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"There's a whole long history of Atlanta collectors who love buying Radcliffe [Bailey] in New York," says Horodner. "They look to New York to see what's OK.
"The local collector who isn't supporting the best of the local scene for the most part isn't buying from the best of the local galleries. And so there's an ecology that's not happening. And you want it to happen. I can't tell people what to buy; it's their money. They can do whatever they want. But as a piece of advice ... it would not cost a lot of money, compared to significant kinds of dollars, for a local collector to make a major difference in the life of the local arts ecology in Atlanta."
Horodner hopes the Contemporary's current show demonstrates the kind of collecting he thinks is important: integrating local and regional artists with artists of national and international renown. It's something he says he doesn't see happening nearly enough.
Then again, some in Atlanta have already taken up the call.
A RACIAL DIVIDE
Greg and Yolanda Head's Stone Mountain home has one of those extremely vertical living rooms that demands big art. When asked about their favorite pieces, Greg gestures toward the row of nails that, until recently, held the Sam Gilliam drape painting now on view at the Contemporary.
But what's perhaps most notable about the Heads' collection of African-American abstract art is its mixture of artists occupying every rung of the art world ladder, from those with local to national to international reputations. Atlanta residents Freddie Styles, Paul S. Benjamin and Eric Mack share wall space with Chakaia Booker, Shinique Smith and Howardena Pindell, all bona fide international art stars.
"I think what's really nice about collecting in Atlanta," says Yolanda, "is the relationships you develop with the artists. ... They've been in our home, we've had dinner with them, they stay over the weekend. You really get to know them intimately. So as you begin to know more about them, you begin to enjoy the piece even more. It's nice to be able to call up Kevin Cole. Those relationships that we've developed in Atlanta are somewhat unique and it makes the collection that much richer."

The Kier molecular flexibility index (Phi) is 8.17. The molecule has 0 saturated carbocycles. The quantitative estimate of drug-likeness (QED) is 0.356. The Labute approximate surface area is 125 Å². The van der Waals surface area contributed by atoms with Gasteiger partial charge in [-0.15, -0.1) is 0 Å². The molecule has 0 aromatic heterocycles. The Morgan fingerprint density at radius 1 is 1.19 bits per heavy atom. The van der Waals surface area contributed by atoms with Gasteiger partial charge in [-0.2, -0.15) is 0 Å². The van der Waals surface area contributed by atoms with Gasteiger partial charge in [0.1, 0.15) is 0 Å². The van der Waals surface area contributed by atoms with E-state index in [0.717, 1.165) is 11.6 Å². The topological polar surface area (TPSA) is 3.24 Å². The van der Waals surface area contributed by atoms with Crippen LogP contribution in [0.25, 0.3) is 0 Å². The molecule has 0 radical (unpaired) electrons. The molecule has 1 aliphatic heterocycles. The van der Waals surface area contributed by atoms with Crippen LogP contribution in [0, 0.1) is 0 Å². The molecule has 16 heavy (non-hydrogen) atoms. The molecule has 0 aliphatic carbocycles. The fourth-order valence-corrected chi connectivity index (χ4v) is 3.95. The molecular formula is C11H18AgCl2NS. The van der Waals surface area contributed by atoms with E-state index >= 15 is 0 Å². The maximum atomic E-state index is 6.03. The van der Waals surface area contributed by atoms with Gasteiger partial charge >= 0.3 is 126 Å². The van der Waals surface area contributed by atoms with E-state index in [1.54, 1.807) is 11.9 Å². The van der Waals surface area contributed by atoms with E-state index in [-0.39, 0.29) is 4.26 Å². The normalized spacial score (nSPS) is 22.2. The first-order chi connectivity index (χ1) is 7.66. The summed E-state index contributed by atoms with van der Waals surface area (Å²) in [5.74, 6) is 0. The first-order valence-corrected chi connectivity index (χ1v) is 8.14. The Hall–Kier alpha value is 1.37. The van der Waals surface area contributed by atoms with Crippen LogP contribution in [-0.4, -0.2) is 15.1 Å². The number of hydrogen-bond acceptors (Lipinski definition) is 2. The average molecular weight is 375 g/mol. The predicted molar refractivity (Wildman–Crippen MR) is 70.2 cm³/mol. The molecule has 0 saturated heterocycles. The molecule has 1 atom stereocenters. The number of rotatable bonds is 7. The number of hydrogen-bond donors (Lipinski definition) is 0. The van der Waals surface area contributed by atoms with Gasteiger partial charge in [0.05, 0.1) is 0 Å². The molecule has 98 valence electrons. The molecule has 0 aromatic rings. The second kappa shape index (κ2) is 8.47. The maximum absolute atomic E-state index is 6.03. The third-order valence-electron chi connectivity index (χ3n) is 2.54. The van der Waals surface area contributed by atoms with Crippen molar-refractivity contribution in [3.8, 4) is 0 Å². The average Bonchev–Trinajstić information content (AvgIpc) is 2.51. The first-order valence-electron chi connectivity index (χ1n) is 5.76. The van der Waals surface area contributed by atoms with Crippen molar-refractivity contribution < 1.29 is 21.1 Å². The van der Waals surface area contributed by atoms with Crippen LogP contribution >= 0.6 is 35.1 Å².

It's precisely this intimate style of collecting Horodner claims is vital for a strong local art scene. But like much of Atlanta's culture, a history of segregation has led to two distinct, and sometimes incompatible, cultures: a white collecting culture and a black collecting culture. According to Gold, it's the black collectors who tap into the local scene, while top-tier white collectors usually go elsewhere.
Karen Comer Lowe has been consulting on art collections since 2003. When asked about support among her clients for local artists, she offers a hard look. "Well, you know I consult mainly with African-American collectors. I do see support for local artists. But I assumed that was true across the board."
Comer Lowe often has to begin from scratch, guiding clients into thinking about art seriously and looking at art critically, and it's the local community of artists that's most available. After surveying the work in the local market, Comer Lowe encourages clients to consider national figures such as sculptor Elizabeth Catlett and photographer Carrie Mae Weems. To Comer Lowe, these artists are seen as an extension of learning about locally based artists.
Non-black collectors with significant mixtures of locally based and international artists are fewer. Andrea Weyermann and Tim Goodwin count multimedia artist Larry Anderson and Athens-based artist Kathryn Refi among a collection that also includes photographer Sally Mann and numerous L.A. artists. But according to Gold, such collections are the exception rather than the rule at the top of the art world food chain.
MORE LOCAL SUPPORT
According to Horodner, a stronger connection between collectors and local artists is essential for validating the Atlanta art scene at a national level. "Can you imagine a British collector not owning work by the YBAs [a set of famous British artists that includes Damien Hirst]?" Yet, he maintains that is exactly the situation when it comes to artists such as Jiha Moon, who sells to major collections in D.C. and North Carolina; Scott Ingram, whose sales soar in Madrid; and Fahamu Pecou, whose Dallas gallery at one time couldn't keep up with demand. All three get more recognition outside of Atlanta than within.
The exceptions are rare and apply mainly to a few Atlanta art superstars, past and present. "You go to black and white homes," says Horodner, "and [you see] Kojo Griffins of a certain period, when everybody knew they had to buy a Kojo Griffin. And that was a perfect example of a moment around an artist locally who was getting traction. Everybody jumped on that bandwagon."
Little harsh, in'it?
Oh that's right...I DID say enjoy yourself.
Go to hell Kombo!
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